Julia Phillips Cohen’s path-breaking book, Becoming Ottomans: Sephardi Jews and Imperial Citizenship in the Modern Era, published by Oxford University Press, is the first to tell the story of Jewish political integration into a modern Islamic empire.
The process, which began with the Tanzimat reforms enacted by the Ottoman Empire from 1839-1876, emancipated non-Muslim minorities. From that point onward, she says, “Ottoman Jews collectively took it upon themselves to learn and teach each other how to become citizens of their empire.”
Jews were admitted to Ottoman lands by sultan Bayezid II following their expulsion from Spain in the late 15th century. There they found a safe haven and a place of tolerance. But there were times when the bonds between the Ottoman government and its Jewish subjects were by no means assured, writes Cohen, a professor of history and Jewish Studies at Vanderbilt University.
This was certainly the case during the reign of Bayezid II (1481 to 1512), who, while encouraging Jews to settle in his domains, closed newly opened synagogues and pressured Jews to convert to Islam.
Viewed from this perspective, Cohen adds, Ottoman-Jewish relations were “more complex” and “significantly more troubled” than popular narratives suggest. She goes as far as to argue that the “special” Ottoman-Jewish relationship was little more than a myth.
By the 18th century, she notes, Jews had begun to lose many of the “economic niches” they had filled in earlier centuries, including their important role in textile production, international commerce and in the sultan’s court. By the 19th century, she observes, they were an afterthought in national politics. And unlike Greeks and Armenians, Ladino-speaking Jews faced obstacles in finding employment in the civil service because so few were proficient in Ottoman Turkish.
As the Tanzimat proceeded and Abdulhamid II ascended to the throne, Jewish communal leaders in Istanbul, Salonica and Izmir, among other cities, worked on two overlapping projects. They tried to instil in their co-religionists a sense of Ottoman patriotism and brotherhood. They also sought to raise their community out of its obscurity, poverty and backwardness so that Ottoman Jews would be as esteemed as other non-Muslims.
“No less important, they hoped to prove that Ottoman Jews, as a collective, were true friends of the empire, dedicated to their country’s cause and willing to sacrifice all to support it,” says Cohen.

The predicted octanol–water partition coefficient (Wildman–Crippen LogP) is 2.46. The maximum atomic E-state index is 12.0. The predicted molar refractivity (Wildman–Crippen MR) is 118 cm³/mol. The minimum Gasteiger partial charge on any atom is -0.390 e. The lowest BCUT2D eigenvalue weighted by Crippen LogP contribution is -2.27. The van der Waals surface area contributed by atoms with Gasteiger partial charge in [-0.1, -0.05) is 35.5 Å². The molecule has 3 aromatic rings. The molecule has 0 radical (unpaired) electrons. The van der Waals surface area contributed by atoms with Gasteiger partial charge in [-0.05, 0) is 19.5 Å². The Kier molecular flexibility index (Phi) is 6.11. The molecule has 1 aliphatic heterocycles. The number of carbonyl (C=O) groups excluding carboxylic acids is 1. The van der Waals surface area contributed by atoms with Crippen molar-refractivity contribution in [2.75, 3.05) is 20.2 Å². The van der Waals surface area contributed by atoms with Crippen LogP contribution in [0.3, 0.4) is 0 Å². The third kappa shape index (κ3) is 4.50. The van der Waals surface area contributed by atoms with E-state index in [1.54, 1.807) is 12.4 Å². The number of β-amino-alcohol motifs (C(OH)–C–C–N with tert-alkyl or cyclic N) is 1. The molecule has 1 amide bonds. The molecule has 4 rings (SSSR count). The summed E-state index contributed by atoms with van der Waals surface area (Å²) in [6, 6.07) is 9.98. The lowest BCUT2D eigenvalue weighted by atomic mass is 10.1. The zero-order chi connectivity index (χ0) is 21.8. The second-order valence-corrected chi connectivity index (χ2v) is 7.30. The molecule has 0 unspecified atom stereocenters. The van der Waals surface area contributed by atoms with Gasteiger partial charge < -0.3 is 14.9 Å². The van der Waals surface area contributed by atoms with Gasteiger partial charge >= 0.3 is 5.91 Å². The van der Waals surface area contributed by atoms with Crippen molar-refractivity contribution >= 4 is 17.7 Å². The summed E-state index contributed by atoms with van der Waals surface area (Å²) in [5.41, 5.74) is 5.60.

Feeling indebted to an empire that had granted their ancestors shelter from persecution and religious freedom, Jewish writers portrayed Ottoman authorities as the first to emancipate Jews and the most tolerant power on earth. This attitude served Jews well, but strained their ties with other minorities chafing under Ottoman rule.
In 1911, when the sultan visited Salonica, the chief rabbi, Jacob Meir, described Jews as the most loyal and least troublesome millet. As he said, “I am pleased to report that nowhere in your vast empire does there live one single Jew who does not love and venerate his beloved homeland.”
He could have cited events in the city of Larissa as an example of Jewish loyalty to the empire. In 1897, Jews there openly celebrated the Ottoman conquest of that Greek city. When Greek forces recaptured Larissa in the following year, Jews suffered greatly. Jewish merchants and communal leaders were imprisoned, prompting Jews and Muslims to flee, never to return.
Fearing that the Jewish nationalist movement could compromise the position of Jews, the Ottoman Jewish leadership, as well as Jewish deputies in the Ottoman parliament, rejected Zionism. Zionists countered that Jewish immigrants to Palestine, an Ottoman colonial holding, would promote economic growth. But as Cohen points out, they were careful not to promote Jewish statehood in Palestine.
Looking back at the centuries old relationship between Jews and Turks, she concludes, “The discourse of a special Ottoman-Jewish friendship has served as an effective counterweight in Turkey’s attempts to conduct an image management campaign in response to objections to its treatment of its Kurdish population, as well as calls for the government to recognize the mass annihilation of Ottoman Armenians as a genocide.”
To Cohen, the narrative of Ottoman tolerance toward Jews sends another message, namely that they have been “permanent guests in the country in which they had been settled for centuries.”
She illustrates her point with this story:
“In 1991, when a Turkish Jewish reporter explained to the Turkish consul-general in Marseilles that Turkish Jews ‘feel a sense of gratitude’ to Turkey, while noting that they felt genuinely Turkish, the consul-general simply replied, ‘In order to feel gratitude, you cannot be one of us. If you actually feel that you are Turks, there is no need to feel gratitude.'”